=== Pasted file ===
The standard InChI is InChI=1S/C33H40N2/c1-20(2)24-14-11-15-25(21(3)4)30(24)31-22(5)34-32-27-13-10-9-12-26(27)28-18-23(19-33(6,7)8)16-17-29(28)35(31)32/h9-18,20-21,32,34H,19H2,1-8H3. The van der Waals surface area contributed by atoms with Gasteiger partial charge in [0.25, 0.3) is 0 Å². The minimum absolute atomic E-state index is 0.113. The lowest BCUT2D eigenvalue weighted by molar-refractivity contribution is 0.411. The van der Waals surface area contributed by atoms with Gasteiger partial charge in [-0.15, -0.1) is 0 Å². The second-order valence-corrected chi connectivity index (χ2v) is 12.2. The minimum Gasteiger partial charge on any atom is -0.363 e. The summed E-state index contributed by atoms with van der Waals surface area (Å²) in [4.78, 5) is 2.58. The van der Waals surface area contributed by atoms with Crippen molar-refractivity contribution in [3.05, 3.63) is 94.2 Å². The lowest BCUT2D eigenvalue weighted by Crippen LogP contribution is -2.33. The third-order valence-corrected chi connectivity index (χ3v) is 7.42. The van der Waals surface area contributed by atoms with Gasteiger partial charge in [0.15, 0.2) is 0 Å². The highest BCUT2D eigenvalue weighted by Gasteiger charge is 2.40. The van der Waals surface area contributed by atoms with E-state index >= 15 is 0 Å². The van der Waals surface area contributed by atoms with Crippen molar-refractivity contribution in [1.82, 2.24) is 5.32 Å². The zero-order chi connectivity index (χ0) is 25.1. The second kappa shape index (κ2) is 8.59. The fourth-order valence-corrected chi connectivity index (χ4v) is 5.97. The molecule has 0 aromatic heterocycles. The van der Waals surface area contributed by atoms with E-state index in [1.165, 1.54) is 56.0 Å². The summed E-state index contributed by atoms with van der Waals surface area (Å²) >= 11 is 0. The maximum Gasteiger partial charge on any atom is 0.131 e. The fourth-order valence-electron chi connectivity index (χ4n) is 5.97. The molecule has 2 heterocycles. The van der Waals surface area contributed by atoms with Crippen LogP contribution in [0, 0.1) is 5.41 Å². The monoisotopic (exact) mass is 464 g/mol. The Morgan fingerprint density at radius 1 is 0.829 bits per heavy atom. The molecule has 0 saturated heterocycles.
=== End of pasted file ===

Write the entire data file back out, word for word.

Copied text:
The standard InChI is InChI=1S/C33H40N2/c1-20(2)24-14-11-15-25(21(3)4)30(24)31-22(5)34-32-27-13-10-9-12-26(27)28-18-23(19-33(6,7)8)16-17-29(28)35(31)32/h9-18,20-21,32,34H,19H2,1-8H3. The van der Waals surface area contributed by atoms with Gasteiger partial charge in [0.25, 0.3) is 0 Å². The minimum absolute atomic E-state index is 0.113. The lowest BCUT2D eigenvalue weighted by molar-refractivity contribution is 0.411. The van der Waals surface area contributed by atoms with Gasteiger partial charge in [-0.15, -0.1) is 0 Å². The second-order valence-corrected chi connectivity index (χ2v) is 12.2. The minimum Gasteiger partial charge on any atom is -0.363 e. The summed E-state index contributed by atoms with van der Waals surface area (Å²) in [4.78, 5) is 2.58. The van der Waals surface area contributed by atoms with Crippen molar-refractivity contribution in [3.05, 3.63) is 94.2 Å². The lowest BCUT2D eigenvalue weighted by Crippen LogP contribution is -2.33. The third-order valence-corrected chi connectivity index (χ3v) is 7.42. The van der Waals surface area contributed by atoms with Gasteiger partial charge in [0.15, 0.2) is 0 Å². The highest BCUT2D eigenvalue weighted by Gasteiger charge is 2.40. The van der Waals surface area contributed by atoms with E-state index >= 15 is 0 Å². The van der Waals surface area contributed by atoms with Crippen molar-refractivity contribution in [1.82, 2.24) is 5.32 Å². The zero-order chi connectivity index (χ0) is 25.1. The second kappa shape index (κ2) is 8.59. The fourth-order valence-corrected chi connectivity index (χ4v) is 5.97. The molecule has 0 aromatic heterocycles. The van der Waals surface area contributed by atoms with E-state index in [1.165, 1.54) is 56.0 Å². The summed E-state index contributed by atoms with van der Waals surface area (Å²) >= 11 is 0. The maximum Gasteiger partial charge on any atom is 0.131 e. The fourth-order valence-electron chi connectivity index (χ4n) is 5.97. The molecule has 2 heterocycles. The van der Waals surface area contributed by atoms with Crippen LogP contribution in [0, 0.1) is 5.41 Å². The monoisotopic (exact) mass is 464 g/mol. The Morgan fingerprint density at radius 1 is 0.829 bits per heavy atom. The molecule has 0 saturated heterocycles.